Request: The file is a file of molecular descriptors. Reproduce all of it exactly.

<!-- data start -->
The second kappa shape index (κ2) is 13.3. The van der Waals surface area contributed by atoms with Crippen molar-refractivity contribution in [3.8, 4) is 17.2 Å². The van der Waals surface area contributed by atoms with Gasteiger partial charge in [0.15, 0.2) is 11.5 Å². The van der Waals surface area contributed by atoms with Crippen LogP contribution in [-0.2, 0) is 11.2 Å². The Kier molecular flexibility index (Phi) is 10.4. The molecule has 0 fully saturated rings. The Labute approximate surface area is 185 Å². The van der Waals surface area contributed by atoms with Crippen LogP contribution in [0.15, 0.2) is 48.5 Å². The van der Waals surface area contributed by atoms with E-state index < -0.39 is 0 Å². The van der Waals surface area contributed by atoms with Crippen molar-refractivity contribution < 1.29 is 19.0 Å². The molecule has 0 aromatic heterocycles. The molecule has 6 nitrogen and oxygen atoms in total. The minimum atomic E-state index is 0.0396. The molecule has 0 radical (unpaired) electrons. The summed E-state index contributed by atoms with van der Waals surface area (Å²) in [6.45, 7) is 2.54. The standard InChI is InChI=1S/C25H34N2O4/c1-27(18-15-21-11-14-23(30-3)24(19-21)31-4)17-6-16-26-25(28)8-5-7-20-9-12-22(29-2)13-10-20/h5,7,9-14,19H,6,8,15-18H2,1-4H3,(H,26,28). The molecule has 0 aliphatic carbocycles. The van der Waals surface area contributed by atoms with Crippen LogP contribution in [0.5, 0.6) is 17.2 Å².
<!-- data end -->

The second kappa shape index (κ2) is 13.3. The van der Waals surface area contributed by atoms with Crippen molar-refractivity contribution in [3.8, 4) is 17.2 Å². The van der Waals surface area contributed by atoms with Gasteiger partial charge in [0.15, 0.2) is 11.5 Å². The van der Waals surface area contributed by atoms with Crippen LogP contribution in [-0.2, 0) is 11.2 Å². The Kier molecular flexibility index (Phi) is 10.4. The molecule has 0 fully saturated rings. The Labute approximate surface area is 185 Å². The van der Waals surface area contributed by atoms with Crippen LogP contribution in [0.15, 0.2) is 48.5 Å². The van der Waals surface area contributed by atoms with E-state index < -0.39 is 0 Å². The van der Waals surface area contributed by atoms with Crippen molar-refractivity contribution < 1.29 is 19.0 Å². The molecule has 0 aromatic heterocycles. The molecule has 6 nitrogen and oxygen atoms in total. The minimum atomic E-state index is 0.0396. The molecule has 0 radical (unpaired) electrons. The summed E-state index contributed by atoms with van der Waals surface area (Å²) in [6.45, 7) is 2.54. The standard InChI is InChI=1S/C25H34N2O4/c1-27(18-15-21-11-14-23(30-3)24(19-21)31-4)17-6-16-26-25(28)8-5-7-20-9-12-22(29-2)13-10-20/h5,7,9-14,19H,6,8,15-18H2,1-4H3,(H,26,28). The molecule has 0 aliphatic carbocycles. The van der Waals surface area contributed by atoms with Crippen LogP contribution in [0.5, 0.6) is 17.2 Å².